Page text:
Pick your poll but either way, Nicole Malliotakis has to move heaven and earth to catch Bill de Blasio in the race for mayor.

A Qunnipiac University poll gives the mayor a 40-point lead over this Republican challenger. And that’s the good news poll for Malliotakis -- an NBC-Marist poll has de Blasio up 42 points.

At this point, next week’s debate with the two candidates plus independent Bo Dietl is quickly turning into “Nicole’s Last Stand” with time running out on the Staten Island Assemblywoman. The forum, sponsored by a group of organizations including NY1, gives her a chance to actually share the stage with the man she’s trying to take down in a massive upset.

There are plenty of issues in which the mayor deserves some hard questioning.  From the homelessness crisis to his management of the budget to his own dithering in national politics, de Blasio has frustrated many New Yorkers, particularly those who feel that he’s often overlooked the city’s middle class and sometimes seemed disconnected from his day job.

But Malliotakis hasn’t exactly seized the day. An ad featuring her with boxing gloves seemed crafted on the stage of “Saturday Night Live” while she let a prime moment slip away yesterday while addressing the Association for a Better New York.

In a room with some of the city’s business leaders, Malliotakis could have delivered a powerful speech on the mayor’s reluctance to embrace public-private partnerships  – a signature ABNY issue.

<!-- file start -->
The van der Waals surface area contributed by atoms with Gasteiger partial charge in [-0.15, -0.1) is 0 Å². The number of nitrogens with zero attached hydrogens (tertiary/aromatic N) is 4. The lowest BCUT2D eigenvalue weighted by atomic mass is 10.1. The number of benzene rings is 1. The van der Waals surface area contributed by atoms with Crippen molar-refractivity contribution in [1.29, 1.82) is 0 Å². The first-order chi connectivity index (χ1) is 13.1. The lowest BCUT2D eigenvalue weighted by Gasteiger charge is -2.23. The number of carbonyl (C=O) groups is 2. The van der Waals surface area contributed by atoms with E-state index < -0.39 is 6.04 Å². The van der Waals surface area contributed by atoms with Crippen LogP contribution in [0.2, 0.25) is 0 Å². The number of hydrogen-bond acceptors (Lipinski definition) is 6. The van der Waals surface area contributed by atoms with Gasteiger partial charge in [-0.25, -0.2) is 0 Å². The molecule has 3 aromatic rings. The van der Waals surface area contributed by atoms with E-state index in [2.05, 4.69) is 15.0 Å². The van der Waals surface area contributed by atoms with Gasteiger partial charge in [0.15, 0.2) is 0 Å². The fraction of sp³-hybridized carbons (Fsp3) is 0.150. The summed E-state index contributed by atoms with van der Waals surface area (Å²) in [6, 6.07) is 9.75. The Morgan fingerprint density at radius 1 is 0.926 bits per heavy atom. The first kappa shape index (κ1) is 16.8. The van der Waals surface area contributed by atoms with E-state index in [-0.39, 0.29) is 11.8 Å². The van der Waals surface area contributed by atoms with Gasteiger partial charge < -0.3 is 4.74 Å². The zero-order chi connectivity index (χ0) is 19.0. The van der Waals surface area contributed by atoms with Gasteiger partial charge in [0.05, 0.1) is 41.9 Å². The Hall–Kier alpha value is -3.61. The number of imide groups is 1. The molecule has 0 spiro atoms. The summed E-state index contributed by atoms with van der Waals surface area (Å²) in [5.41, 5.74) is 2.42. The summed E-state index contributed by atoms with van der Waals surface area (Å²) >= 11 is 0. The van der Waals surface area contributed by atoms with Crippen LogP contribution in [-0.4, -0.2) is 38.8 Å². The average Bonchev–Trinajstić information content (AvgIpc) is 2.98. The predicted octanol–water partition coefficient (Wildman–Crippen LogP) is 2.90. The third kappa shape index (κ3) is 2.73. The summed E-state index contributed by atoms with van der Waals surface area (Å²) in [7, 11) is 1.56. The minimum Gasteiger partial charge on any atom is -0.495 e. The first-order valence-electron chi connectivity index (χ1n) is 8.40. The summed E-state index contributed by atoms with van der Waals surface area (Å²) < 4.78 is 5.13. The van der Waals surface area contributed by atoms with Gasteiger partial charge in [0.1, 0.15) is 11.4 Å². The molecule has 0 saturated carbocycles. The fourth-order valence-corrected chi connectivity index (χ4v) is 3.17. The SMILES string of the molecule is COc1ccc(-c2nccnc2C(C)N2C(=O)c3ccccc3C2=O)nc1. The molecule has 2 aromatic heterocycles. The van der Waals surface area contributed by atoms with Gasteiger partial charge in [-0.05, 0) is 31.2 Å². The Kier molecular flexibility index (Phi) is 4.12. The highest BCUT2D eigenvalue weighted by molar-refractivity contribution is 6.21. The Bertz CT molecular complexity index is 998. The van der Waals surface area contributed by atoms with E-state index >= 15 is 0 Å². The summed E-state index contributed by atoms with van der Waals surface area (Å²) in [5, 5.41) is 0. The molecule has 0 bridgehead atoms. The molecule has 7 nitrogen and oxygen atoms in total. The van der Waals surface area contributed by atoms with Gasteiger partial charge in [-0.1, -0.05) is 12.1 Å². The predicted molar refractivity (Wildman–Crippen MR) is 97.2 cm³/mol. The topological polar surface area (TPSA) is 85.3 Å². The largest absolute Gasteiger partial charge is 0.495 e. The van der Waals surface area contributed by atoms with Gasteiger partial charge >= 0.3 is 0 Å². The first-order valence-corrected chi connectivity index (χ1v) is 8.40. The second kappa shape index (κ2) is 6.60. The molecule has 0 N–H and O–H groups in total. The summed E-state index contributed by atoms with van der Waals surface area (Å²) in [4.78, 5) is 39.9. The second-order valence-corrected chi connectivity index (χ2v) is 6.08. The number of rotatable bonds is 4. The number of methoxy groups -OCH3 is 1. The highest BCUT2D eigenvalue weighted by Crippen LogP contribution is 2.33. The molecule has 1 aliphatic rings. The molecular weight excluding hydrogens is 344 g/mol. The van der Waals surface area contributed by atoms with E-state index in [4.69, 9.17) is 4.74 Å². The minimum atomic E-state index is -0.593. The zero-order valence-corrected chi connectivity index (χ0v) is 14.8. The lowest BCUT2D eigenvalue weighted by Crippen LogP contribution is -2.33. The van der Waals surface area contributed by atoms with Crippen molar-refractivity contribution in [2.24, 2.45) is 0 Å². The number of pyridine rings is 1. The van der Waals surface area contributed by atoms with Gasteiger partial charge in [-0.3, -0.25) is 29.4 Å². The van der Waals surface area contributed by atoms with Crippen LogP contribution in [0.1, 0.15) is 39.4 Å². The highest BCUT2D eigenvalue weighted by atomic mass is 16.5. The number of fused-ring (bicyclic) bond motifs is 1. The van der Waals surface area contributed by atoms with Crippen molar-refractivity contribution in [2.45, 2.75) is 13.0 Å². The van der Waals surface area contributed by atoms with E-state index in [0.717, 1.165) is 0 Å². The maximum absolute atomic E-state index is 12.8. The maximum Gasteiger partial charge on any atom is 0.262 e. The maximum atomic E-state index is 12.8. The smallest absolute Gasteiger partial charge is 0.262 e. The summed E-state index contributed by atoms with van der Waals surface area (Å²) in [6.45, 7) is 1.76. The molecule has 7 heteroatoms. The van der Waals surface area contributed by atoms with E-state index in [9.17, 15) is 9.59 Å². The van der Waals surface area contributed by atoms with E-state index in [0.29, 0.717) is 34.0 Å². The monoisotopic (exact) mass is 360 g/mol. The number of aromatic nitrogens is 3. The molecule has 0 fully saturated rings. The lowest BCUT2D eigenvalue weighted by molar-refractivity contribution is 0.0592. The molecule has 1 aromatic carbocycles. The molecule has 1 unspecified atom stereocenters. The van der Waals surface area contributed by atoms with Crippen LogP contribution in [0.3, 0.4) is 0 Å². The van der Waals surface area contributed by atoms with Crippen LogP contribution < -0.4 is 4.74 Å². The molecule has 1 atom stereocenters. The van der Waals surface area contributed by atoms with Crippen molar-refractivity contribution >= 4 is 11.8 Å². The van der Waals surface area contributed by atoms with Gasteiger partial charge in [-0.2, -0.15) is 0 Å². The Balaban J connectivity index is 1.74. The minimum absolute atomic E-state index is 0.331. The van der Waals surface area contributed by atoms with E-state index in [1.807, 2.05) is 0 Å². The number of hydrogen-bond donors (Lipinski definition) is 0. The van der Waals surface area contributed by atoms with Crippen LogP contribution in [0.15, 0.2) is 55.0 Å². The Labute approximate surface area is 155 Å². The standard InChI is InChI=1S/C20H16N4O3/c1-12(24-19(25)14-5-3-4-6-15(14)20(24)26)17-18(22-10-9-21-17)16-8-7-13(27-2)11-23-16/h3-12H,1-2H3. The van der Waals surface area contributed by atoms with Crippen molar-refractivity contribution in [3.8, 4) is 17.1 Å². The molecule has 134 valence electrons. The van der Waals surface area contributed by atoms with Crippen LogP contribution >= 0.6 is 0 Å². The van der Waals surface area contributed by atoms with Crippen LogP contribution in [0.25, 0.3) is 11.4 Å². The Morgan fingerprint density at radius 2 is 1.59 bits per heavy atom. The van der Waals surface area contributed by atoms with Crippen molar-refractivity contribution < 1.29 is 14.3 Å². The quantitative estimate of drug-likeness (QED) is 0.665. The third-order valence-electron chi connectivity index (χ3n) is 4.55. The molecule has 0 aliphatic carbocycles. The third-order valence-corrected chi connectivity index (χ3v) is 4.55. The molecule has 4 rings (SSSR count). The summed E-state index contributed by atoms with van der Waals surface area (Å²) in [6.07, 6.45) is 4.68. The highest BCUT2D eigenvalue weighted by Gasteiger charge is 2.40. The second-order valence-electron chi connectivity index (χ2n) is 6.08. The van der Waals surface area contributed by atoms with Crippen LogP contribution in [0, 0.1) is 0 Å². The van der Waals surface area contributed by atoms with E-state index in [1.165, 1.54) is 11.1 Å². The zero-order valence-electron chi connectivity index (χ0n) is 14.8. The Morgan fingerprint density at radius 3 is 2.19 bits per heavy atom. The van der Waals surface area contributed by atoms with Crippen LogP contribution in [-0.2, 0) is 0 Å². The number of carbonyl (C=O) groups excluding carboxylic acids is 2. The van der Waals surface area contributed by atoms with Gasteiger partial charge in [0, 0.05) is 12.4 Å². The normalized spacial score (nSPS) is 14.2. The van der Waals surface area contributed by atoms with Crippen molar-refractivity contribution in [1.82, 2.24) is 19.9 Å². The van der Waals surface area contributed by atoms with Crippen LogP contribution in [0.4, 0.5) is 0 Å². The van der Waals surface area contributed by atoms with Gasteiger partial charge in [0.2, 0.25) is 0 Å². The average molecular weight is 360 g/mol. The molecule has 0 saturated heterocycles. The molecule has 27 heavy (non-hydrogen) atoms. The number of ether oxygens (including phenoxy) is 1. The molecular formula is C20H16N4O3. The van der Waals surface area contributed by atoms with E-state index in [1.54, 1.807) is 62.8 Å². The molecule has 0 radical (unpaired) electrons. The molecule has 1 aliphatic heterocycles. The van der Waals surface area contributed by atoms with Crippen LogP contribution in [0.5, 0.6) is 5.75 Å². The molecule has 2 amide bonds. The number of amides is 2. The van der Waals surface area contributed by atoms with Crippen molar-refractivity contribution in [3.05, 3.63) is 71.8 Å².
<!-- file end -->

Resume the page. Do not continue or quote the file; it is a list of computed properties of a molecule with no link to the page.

After all, it’s only in an election year that we finally got to see the mayor finally make his way to the High Line park or attend a black-tie gala last night at the Brooklyn Bridge park, two success stories that seem to irk Hizzoner because of their wealthy boosters. And even when it comes to luring big businesses to the city, the mayor can’t even bother to try shopping on Amazon – a company he ostensibly wants to move here.

But it’s a speech that Malliotakis didn’t deliver and she later compounded her error, stepping on any message she might have had at ABNY by holding a press conference about school security.

Regardless of strategic mistakes, both Malliotakis and Dietl have a real opportunity to introduce themselves to New Yorkers while the mayor stands by their side. There are plenty of questions to be tackled by the candidates and let’s hope we get some serious answers by them on Tuesday night.


Bob Hardt